Location

Memorial Ballroom

Access Type

Event

Presentation Type

Poster Presentation

Event Website

http://www.lynchburg.edu/academics/red-letter-day/student-scholar-showcase/

Start Date

6-4-2016 12:00 PM

End Date

6-4-2016 1:00 PM

Abstract

There has been growing interest in head impacts related to sports participation due to long and short term consequences of head injuries. The objective was to compare magnitude and frequency between intercollegiate Division III soccer players based on head impact mechanisms. There were 17 female and 14 male NCAA Division III soccer players who participated by wearing xPatch sensors during soccer activity. Each practice and game was video recorded in order to confirm head impacts. The independent variable of this study was impact mechanism (head to head, head to body (other than head), head to ground, ball to head, goal to head, combination, and unknown). Sensors collected linear and angular accelerations and frequency of head impacts. The interaction between sex and mechanism was significant for rotational accelerations (P=.005).The highest head impact incidence rate for men was head to body (IR=523.10) while ball to head was the highest for women (IR=666.67, IRR=1.90). Rotational accelerations appear more dependent on sex and mechanism, perhaps due to athlete strength and size differences. Head to body contact is illegal in soccer suggesting an increased emphasis on rule enforcement during games and practices is warranted.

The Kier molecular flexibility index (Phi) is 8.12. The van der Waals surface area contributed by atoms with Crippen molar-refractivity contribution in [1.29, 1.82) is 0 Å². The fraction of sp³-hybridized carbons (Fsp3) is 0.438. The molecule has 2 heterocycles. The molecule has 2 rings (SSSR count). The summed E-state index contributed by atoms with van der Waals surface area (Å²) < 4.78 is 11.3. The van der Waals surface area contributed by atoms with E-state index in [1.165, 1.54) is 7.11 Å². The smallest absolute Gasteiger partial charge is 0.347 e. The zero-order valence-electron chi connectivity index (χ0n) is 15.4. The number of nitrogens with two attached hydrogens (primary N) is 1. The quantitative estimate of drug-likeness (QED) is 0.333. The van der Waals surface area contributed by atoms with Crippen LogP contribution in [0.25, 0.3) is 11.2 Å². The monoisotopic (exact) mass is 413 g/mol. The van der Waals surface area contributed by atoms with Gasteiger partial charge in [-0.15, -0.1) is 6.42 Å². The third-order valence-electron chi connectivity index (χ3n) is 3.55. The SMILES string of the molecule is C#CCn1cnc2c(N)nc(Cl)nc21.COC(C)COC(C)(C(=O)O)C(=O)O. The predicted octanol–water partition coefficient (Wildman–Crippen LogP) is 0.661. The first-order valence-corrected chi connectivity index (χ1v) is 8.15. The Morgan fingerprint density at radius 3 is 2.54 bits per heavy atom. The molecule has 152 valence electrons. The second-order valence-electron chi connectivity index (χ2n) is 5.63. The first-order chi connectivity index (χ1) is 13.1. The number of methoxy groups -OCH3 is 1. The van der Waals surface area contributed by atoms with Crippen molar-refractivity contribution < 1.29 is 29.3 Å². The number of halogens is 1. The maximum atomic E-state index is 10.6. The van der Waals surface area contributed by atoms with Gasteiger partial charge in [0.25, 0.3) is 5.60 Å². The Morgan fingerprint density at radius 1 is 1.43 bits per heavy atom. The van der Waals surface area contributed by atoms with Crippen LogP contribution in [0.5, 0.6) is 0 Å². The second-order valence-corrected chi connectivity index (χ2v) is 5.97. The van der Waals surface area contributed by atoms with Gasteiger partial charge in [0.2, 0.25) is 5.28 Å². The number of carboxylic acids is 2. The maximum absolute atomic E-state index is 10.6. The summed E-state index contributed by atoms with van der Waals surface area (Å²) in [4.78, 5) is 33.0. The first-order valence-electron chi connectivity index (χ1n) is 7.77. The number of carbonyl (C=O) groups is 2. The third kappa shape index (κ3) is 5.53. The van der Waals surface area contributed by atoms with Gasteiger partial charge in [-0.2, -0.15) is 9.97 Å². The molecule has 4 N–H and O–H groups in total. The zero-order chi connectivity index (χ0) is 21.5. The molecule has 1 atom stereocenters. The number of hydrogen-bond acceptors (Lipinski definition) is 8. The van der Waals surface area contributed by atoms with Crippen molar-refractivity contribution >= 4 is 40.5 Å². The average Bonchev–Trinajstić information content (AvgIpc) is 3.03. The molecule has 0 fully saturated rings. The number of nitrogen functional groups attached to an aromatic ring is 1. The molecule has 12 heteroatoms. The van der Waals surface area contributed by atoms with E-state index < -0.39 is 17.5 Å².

Faculty Mentor

Dr. Thomas G. (Tom) Bowman

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Apr 6th, 12:00 PM Apr 6th, 1:00 PM

The Effects of Mechanism on Head Impacts in Soccer Athletes

Memorial Ballroom

There has been growing interest in head impacts related to sports participation due to long and short term consequences of head injuries. The objective was to compare magnitude and frequency between intercollegiate Division III soccer players based on head impact mechanisms. There were 17 female and 14 male NCAA Division III soccer players who participated by wearing xPatch sensors during soccer activity. Each practice and game was video recorded in order to confirm head impacts. The independent variable of this study was impact mechanism (head to head, head to body (other than head), head to ground, ball to head, goal to head, combination, and unknown). Sensors collected linear and angular accelerations and frequency of head impacts. The interaction between sex and mechanism was significant for rotational accelerations (P=.005).The highest head impact incidence rate for men was head to body (IR=523.10) while ball to head was the highest for women (IR=666.67, IRR=1.90). Rotational accelerations appear more dependent on sex and mechanism, perhaps due to athlete strength and size differences. Head to body contact is illegal in soccer suggesting an increased emphasis on rule enforcement during games and practices is warranted.

https://digitalshowcase.lynchburg.edu/studentshowcase/2016/Posters/17